France is roiled up again. This time spontaneous outburst of rage people has been centred on killing of a 17-year old boy of Algerian descent named Nahel M. The boy was fatally shot from close range by police during a traffic stop in a Paris suburb on 27 June. Footage from several vantage points shows that, despite early claims that two police officers were in grave danger when one of them opened fire, the pair was standing next to the driver’s window, with an officer pointing a gun inside, before the car began to move past them. The first protests took place on the same night in Nanterre, and then outrage boiled over and spread across 99 cities in France. Slogans demanding ‘‘Justice pour Nahel,’’ have gripped big cities. Agitating people have set over 2000 cars and 534 buildings on fire and created road blockades. Nearly 1500 people have been arrested so far. 45,000 police officers have been deployed around the country to contain the protest. ‘‘You get the feeling that our police is becoming like America’s’’, observed one agitator referring to the tragic killing of George Floyd, an African-American lad, by a racial police officer in US. France President Macron and other leaders are pretending to show sympathy for the victim. But they reportedly are not showing an intent to examine whether the problems that led to Nahel’s death run deeper than a single officer’s actions. The guilty police officer has acknowledged firing his gun and was taken into custody. Even the prosecutor lawyer announced a preliminary charge of voluntary homicide against the officer accusing him of flouting law when he fired at Nahel.
Yet, rage of the people have not subsided. Because the present agitation which has surged forth centring around the teenager’s tragic death, actually is outburst of accumulated grievances among the toiling people of France against the persistent anti-people policies of the French Government and growing hardship in their economic-political-social-cultural lives. For example, when Macron called the shooting incident ‘‘inexplicable’’, the agitators retorted by saying that ‘‘the reality is that it is not inexplicable. It’s not rocket science, it’s racism’’. They have long been raising voice against rising police atrocity in the working class areas where a good number of poor immigrants and expatriates also reside. Labelled ‘‘quartiers prioritaires’’, these localities are home to more than 50 lakh impoverished people. About 57% of children living in those communities live in poverty, against 21% for the French population as a whole.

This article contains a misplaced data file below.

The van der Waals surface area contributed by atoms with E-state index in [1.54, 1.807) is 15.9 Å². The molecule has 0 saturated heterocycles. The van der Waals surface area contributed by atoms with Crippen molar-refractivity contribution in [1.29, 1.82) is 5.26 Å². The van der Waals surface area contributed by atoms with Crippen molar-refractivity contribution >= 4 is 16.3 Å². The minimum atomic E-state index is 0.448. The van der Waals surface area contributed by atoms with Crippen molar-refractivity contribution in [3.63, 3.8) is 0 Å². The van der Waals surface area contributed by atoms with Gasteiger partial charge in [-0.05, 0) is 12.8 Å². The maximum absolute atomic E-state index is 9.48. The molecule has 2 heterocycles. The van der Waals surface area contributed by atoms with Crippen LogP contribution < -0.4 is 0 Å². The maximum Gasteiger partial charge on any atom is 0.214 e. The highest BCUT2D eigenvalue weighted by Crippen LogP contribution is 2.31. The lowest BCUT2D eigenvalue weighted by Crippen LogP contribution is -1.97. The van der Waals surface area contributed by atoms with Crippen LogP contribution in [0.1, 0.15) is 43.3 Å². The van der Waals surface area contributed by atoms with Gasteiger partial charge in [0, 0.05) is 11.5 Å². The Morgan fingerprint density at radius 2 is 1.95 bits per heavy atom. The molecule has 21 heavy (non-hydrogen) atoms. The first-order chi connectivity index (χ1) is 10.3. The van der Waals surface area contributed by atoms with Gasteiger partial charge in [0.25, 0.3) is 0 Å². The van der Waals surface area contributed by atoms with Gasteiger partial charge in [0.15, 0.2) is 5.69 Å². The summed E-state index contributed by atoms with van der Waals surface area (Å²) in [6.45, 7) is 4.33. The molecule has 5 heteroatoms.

France’s official auditing body, the Court of Accounts, pointed out in 2020 that despite an estimated €10bn spent by the government on banlieues every year, they remain mired in poverty, insecurity and lack of services. Moreover, there has long been complaints of police brutality and discrimination in these areas, especially against lower-income households and racial minorities. Last year, there were 13 people killed by trigger-happy police after being stopped for alleged traffic violations. That figure set a record, according to French media. ‘‘It’s an explosion of general anger directed not just at police oppression, but also at economic and racial inequities, …in spite of international criticism and local struggles, the French state has continually reinforced its police, prisons, and borders (multiplying weapons, laws, and units specialized in ferocity) as well as judicial impunity over the last 30 years’’, said Mathieu Rigouste, the author of La Domination Policière, a book examining how French policing practices are rooted in colonialism.